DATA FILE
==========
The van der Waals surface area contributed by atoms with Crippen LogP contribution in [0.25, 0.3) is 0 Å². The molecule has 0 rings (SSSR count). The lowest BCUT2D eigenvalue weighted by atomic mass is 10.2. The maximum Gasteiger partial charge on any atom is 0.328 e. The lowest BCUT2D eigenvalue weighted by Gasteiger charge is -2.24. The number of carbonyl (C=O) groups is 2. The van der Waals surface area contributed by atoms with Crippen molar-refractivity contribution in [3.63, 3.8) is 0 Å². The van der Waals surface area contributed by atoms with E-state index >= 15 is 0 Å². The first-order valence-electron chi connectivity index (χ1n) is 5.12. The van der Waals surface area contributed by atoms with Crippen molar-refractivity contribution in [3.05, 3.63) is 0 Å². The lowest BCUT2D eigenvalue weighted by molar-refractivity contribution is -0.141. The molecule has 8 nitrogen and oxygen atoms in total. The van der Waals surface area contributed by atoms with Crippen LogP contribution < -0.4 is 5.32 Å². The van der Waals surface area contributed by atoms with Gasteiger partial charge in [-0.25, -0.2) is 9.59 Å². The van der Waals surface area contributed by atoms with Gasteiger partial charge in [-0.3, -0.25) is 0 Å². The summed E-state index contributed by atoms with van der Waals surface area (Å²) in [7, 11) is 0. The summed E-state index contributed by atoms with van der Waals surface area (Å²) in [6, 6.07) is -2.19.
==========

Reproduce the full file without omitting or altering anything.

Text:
The van der Waals surface area contributed by atoms with Crippen LogP contribution in [0.25, 0.3) is 0 Å². The molecule has 0 rings (SSSR count). The lowest BCUT2D eigenvalue weighted by atomic mass is 10.2. The maximum Gasteiger partial charge on any atom is 0.328 e. The lowest BCUT2D eigenvalue weighted by Gasteiger charge is -2.24. The number of carbonyl (C=O) groups is 2. The van der Waals surface area contributed by atoms with Crippen molar-refractivity contribution in [3.63, 3.8) is 0 Å². The van der Waals surface area contributed by atoms with E-state index >= 15 is 0 Å². The first-order valence-electron chi connectivity index (χ1n) is 5.12. The van der Waals surface area contributed by atoms with Crippen molar-refractivity contribution in [3.05, 3.63) is 0 Å². The lowest BCUT2D eigenvalue weighted by molar-refractivity contribution is -0.141. The molecule has 8 nitrogen and oxygen atoms in total. The van der Waals surface area contributed by atoms with Crippen LogP contribution < -0.4 is 5.32 Å². The van der Waals surface area contributed by atoms with Gasteiger partial charge in [-0.25, -0.2) is 9.59 Å². The van der Waals surface area contributed by atoms with Gasteiger partial charge in [-0.3, -0.25) is 0 Å². The summed E-state index contributed by atoms with van der Waals surface area (Å²) in [7, 11) is 0. The summed E-state index contributed by atoms with van der Waals surface area (Å²) in [6, 6.07) is -2.19.